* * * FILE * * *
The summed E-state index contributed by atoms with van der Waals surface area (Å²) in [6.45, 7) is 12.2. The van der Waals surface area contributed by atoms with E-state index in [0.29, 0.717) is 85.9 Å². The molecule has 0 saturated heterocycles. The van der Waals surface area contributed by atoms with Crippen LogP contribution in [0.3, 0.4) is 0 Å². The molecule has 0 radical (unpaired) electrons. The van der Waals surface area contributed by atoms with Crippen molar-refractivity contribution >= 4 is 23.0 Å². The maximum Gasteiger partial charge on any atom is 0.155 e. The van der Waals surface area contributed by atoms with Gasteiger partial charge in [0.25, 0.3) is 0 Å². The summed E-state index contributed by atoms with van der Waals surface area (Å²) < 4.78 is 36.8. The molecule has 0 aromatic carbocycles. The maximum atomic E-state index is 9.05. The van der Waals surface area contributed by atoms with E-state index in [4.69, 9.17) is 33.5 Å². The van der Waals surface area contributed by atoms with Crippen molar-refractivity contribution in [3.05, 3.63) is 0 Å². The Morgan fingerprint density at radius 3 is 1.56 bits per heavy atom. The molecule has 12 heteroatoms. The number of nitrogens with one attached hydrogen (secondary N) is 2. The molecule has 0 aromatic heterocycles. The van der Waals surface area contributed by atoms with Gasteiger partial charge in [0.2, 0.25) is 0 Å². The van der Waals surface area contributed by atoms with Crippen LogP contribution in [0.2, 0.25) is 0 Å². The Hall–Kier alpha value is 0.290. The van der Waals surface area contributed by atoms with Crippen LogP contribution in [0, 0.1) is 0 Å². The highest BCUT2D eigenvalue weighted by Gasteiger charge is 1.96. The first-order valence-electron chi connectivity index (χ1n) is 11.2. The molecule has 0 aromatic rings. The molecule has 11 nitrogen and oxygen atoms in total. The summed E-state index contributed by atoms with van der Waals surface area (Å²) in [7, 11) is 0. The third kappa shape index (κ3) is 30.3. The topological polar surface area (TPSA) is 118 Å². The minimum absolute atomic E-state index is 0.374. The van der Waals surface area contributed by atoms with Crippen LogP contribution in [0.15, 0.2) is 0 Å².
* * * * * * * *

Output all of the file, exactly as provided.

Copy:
The summed E-state index contributed by atoms with van der Waals surface area (Å²) in [6.45, 7) is 12.2. The van der Waals surface area contributed by atoms with E-state index in [0.29, 0.717) is 85.9 Å². The molecule has 0 saturated heterocycles. The van der Waals surface area contributed by atoms with Crippen LogP contribution in [0.3, 0.4) is 0 Å². The molecule has 0 radical (unpaired) electrons. The van der Waals surface area contributed by atoms with Crippen molar-refractivity contribution >= 4 is 23.0 Å². The maximum Gasteiger partial charge on any atom is 0.155 e. The van der Waals surface area contributed by atoms with Gasteiger partial charge in [0.25, 0.3) is 0 Å². The summed E-state index contributed by atoms with van der Waals surface area (Å²) < 4.78 is 36.8. The molecule has 0 aromatic carbocycles. The maximum atomic E-state index is 9.05. The van der Waals surface area contributed by atoms with E-state index in [4.69, 9.17) is 33.5 Å². The van der Waals surface area contributed by atoms with Crippen molar-refractivity contribution in [3.05, 3.63) is 0 Å². The Morgan fingerprint density at radius 3 is 1.56 bits per heavy atom. The molecule has 12 heteroatoms. The number of nitrogens with one attached hydrogen (secondary N) is 2. The molecule has 0 aromatic heterocycles. The van der Waals surface area contributed by atoms with Gasteiger partial charge in [0.2, 0.25) is 0 Å². The van der Waals surface area contributed by atoms with Crippen LogP contribution in [0.2, 0.25) is 0 Å². The Hall–Kier alpha value is 0.290. The van der Waals surface area contributed by atoms with Crippen LogP contribution in [0, 0.1) is 0 Å². The highest BCUT2D eigenvalue weighted by Gasteiger charge is 1.96. The first-order valence-electron chi connectivity index (χ1n) is 11.2. The molecule has 0 aromatic rings. The molecule has 11 nitrogen and oxygen atoms in total. The summed E-state index contributed by atoms with van der Waals surface area (Å²) in [7, 11) is 0. The third kappa shape index (κ3) is 30.3. The topological polar surface area (TPSA) is 118 Å². The minimum absolute atomic E-state index is 0.374. The van der Waals surface area contributed by atoms with Crippen LogP contribution in [0.15, 0.2) is 0 Å².